This book is the second volume of autobiographical essays by distinguished senior neuroscientists; it is part of the first collection of neuroscience writing that is primarily autobiographical. As neuroscience is a young discipline, the contributors to this volume are truly pioneers of scientific research on the brain and spinal cord. This collection of fascinating essays should inform and inspire students and working scientists alike. The general reader interested in science may also find the essays absorbing, as they are essentially human stories about commitment and the pursuit of knowledge. The contributors included in this volume are: Lloyd M. Beidler, Arvid Carlsson, Donald R. Griffin, Roger Guillemin, Ray Guillery, Masao Ito. Martin G. Larrabee, Jerome Lettvin, Paul D. MacLean, Brenda Milner, Karl H. Pribram, Eugene Roberts and Gunther Stent. Key Features * Second volume in a collection of neuroscience writing that is primarily autobiographical * Contributors are senior neuroscientists who are pioneers in the field

Dignity Therapy

Dignity Therapy
Author: Harvey Max Chochinov
Publsiher: OUP USA
Total Pages: 199
Release: 2012-01-04
ISBN 10: 0195176219
ISBN 13: 9780195176216
Language: EN, FR, DE, ES & NL


Dignity Therapy Book Review:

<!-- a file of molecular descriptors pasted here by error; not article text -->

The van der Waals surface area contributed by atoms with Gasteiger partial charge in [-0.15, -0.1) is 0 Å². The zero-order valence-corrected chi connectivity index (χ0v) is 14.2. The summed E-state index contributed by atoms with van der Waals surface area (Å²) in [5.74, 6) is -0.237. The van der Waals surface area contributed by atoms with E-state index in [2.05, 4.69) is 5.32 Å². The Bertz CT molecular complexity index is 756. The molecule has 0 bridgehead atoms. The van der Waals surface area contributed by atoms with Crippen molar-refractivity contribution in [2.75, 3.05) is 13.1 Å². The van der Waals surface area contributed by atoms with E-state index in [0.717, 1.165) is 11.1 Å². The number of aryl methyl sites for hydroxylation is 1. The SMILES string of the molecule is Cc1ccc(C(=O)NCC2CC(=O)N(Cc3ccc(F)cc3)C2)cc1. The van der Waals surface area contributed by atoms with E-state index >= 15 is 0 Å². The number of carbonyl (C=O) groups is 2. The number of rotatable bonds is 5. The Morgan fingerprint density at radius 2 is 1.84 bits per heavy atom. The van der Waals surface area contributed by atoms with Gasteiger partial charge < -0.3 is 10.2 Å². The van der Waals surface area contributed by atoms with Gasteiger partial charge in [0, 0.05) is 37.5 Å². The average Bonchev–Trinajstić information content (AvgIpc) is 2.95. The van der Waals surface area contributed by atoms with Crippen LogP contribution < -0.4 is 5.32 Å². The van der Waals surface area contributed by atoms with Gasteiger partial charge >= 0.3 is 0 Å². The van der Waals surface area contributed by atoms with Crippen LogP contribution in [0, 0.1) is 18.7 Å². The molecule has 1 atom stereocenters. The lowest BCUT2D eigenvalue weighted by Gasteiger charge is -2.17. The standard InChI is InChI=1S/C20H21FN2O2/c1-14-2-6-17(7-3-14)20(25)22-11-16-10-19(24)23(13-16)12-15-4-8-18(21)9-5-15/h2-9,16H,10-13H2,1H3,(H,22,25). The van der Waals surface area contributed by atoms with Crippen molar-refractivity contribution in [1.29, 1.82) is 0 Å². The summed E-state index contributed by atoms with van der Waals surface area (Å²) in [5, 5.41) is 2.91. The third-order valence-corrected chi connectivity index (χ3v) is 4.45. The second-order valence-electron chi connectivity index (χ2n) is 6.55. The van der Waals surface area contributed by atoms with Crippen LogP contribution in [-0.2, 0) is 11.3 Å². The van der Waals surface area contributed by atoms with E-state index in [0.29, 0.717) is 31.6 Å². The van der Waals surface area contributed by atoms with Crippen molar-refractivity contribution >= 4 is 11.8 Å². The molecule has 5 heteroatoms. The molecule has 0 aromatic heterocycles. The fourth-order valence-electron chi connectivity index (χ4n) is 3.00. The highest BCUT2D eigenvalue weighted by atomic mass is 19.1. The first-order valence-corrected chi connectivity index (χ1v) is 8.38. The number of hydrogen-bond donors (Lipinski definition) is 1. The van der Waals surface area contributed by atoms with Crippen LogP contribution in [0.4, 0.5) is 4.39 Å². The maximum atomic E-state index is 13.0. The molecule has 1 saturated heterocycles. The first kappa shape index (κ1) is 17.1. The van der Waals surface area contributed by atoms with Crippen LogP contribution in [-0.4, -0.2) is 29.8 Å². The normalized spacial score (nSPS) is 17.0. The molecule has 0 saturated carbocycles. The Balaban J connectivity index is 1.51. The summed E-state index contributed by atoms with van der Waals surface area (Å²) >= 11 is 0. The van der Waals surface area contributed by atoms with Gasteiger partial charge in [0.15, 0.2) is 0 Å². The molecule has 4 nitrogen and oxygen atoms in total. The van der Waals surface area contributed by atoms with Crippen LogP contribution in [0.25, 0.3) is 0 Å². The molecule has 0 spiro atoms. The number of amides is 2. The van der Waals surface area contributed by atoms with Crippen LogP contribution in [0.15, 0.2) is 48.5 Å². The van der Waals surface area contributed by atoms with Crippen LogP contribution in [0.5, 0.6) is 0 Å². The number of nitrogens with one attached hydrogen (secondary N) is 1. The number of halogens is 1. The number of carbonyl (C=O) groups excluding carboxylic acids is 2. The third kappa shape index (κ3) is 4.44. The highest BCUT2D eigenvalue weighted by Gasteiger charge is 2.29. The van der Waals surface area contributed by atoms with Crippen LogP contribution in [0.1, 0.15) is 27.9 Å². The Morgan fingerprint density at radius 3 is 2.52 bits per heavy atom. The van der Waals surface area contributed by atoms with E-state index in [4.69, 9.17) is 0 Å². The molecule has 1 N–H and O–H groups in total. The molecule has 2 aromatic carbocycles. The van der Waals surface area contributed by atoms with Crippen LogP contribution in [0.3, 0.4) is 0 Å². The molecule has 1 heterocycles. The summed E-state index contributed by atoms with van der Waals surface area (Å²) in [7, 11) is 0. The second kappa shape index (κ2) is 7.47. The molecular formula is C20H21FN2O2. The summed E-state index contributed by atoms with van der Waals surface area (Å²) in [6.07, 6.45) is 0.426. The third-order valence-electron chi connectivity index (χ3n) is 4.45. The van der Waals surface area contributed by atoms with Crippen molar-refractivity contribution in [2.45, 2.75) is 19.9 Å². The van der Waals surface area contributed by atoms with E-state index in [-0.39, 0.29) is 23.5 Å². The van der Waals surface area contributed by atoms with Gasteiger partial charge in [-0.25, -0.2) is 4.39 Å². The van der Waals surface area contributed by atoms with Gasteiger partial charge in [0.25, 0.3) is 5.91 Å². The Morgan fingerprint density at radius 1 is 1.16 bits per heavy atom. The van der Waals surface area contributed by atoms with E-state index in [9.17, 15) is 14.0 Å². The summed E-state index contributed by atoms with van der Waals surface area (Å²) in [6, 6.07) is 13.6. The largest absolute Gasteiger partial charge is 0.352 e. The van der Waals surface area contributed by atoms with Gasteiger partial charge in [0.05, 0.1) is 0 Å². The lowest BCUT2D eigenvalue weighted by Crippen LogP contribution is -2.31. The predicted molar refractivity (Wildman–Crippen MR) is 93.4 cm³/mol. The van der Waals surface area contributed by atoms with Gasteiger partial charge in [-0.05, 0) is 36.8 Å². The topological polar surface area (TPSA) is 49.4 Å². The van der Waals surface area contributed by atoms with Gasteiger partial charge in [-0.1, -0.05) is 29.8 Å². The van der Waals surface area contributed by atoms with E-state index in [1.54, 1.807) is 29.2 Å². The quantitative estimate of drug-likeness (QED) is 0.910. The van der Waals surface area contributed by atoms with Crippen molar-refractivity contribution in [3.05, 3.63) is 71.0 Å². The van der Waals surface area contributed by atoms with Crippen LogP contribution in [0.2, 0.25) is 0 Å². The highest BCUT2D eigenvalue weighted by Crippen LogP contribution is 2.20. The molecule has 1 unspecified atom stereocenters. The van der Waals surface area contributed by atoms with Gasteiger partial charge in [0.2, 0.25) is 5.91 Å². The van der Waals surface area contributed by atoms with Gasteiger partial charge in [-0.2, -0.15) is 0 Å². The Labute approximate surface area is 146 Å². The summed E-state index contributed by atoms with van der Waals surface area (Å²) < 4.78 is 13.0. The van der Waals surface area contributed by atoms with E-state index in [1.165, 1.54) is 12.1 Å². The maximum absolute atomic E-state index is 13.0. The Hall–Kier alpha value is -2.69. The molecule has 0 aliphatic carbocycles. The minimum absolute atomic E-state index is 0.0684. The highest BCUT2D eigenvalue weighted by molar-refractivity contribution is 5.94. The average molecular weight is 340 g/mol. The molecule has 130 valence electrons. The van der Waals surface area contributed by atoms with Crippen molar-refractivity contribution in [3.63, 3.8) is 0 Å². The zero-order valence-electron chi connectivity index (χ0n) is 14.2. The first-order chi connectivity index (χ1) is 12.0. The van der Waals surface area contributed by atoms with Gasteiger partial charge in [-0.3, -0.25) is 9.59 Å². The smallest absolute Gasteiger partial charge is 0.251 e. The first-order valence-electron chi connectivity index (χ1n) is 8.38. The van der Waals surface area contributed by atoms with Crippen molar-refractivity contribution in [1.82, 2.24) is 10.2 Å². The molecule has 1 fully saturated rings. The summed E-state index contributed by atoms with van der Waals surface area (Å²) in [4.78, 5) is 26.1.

Maintaining dignity for patients approaching death is a core principle of palliative care. Dignity therapy, a psychological intervention developed by Dr. Harvey Max Chochinov and his internationally lauded research group, has been designed specifically to address many of the psychological, existential, and spiritual challenges that patients and their families face as they grapple with the reality of life drawing to a close. In the first book to lay out the blueprint for this unique and meaningful intervention, Chochinov addresses one of the most important dimensions of being human. Being alive means being vulnerable and mortal; he argues that dignity therapy offers a way to preserve meaning and hope for patients approaching death. With history and foundations of dignity in care, and step by step guidance for readers interested in implementing the program, this volume illuminates how dignity therapy can change end-of-life experience for those about to die - and for those who will grieve their passing.